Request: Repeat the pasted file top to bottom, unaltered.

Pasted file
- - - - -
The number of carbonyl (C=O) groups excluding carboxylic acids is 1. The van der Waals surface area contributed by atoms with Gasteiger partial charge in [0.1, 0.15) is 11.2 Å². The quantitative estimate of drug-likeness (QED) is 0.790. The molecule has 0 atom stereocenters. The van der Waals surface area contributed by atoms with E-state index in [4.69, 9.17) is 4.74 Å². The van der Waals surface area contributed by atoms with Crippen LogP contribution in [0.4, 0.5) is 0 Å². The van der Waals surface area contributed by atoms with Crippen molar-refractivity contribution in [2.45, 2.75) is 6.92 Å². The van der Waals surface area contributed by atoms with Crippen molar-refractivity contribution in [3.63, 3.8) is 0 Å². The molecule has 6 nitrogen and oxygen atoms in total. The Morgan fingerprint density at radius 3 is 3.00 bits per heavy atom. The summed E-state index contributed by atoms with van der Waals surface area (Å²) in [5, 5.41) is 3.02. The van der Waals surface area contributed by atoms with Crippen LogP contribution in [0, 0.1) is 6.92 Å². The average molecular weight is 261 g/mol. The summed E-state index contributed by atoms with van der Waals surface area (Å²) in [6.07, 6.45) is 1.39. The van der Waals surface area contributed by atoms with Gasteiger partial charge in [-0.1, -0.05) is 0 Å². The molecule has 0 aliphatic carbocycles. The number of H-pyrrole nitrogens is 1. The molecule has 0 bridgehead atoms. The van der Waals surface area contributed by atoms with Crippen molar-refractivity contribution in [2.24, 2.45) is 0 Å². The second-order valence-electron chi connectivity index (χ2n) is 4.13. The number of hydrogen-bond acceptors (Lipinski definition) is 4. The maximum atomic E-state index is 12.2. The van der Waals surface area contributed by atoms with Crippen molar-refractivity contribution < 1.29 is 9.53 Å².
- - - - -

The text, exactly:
The number of carbonyl (C=O) groups excluding carboxylic acids is 1. The van der Waals surface area contributed by atoms with Gasteiger partial charge in [0.1, 0.15) is 11.2 Å². The quantitative estimate of drug-likeness (QED) is 0.790. The molecule has 0 atom stereocenters. The van der Waals surface area contributed by atoms with E-state index in [4.69, 9.17) is 4.74 Å². The van der Waals surface area contributed by atoms with Crippen LogP contribution in [0.4, 0.5) is 0 Å². The van der Waals surface area contributed by atoms with Crippen molar-refractivity contribution in [2.45, 2.75) is 6.92 Å². The van der Waals surface area contributed by atoms with Crippen molar-refractivity contribution in [3.63, 3.8) is 0 Å². The molecule has 6 nitrogen and oxygen atoms in total. The Morgan fingerprint density at radius 3 is 3.00 bits per heavy atom. The summed E-state index contributed by atoms with van der Waals surface area (Å²) in [5, 5.41) is 3.02. The van der Waals surface area contributed by atoms with Crippen LogP contribution in [0, 0.1) is 6.92 Å². The average molecular weight is 261 g/mol. The summed E-state index contributed by atoms with van der Waals surface area (Å²) in [6.07, 6.45) is 1.39. The van der Waals surface area contributed by atoms with Gasteiger partial charge in [-0.1, -0.05) is 0 Å². The molecule has 0 aliphatic carbocycles. The number of H-pyrrole nitrogens is 1. The molecule has 0 bridgehead atoms. The van der Waals surface area contributed by atoms with Crippen molar-refractivity contribution in [2.24, 2.45) is 0 Å². The second-order valence-electron chi connectivity index (χ2n) is 4.13. The number of hydrogen-bond acceptors (Lipinski definition) is 4. The maximum atomic E-state index is 12.2. The van der Waals surface area contributed by atoms with Crippen molar-refractivity contribution < 1.29 is 9.53 Å².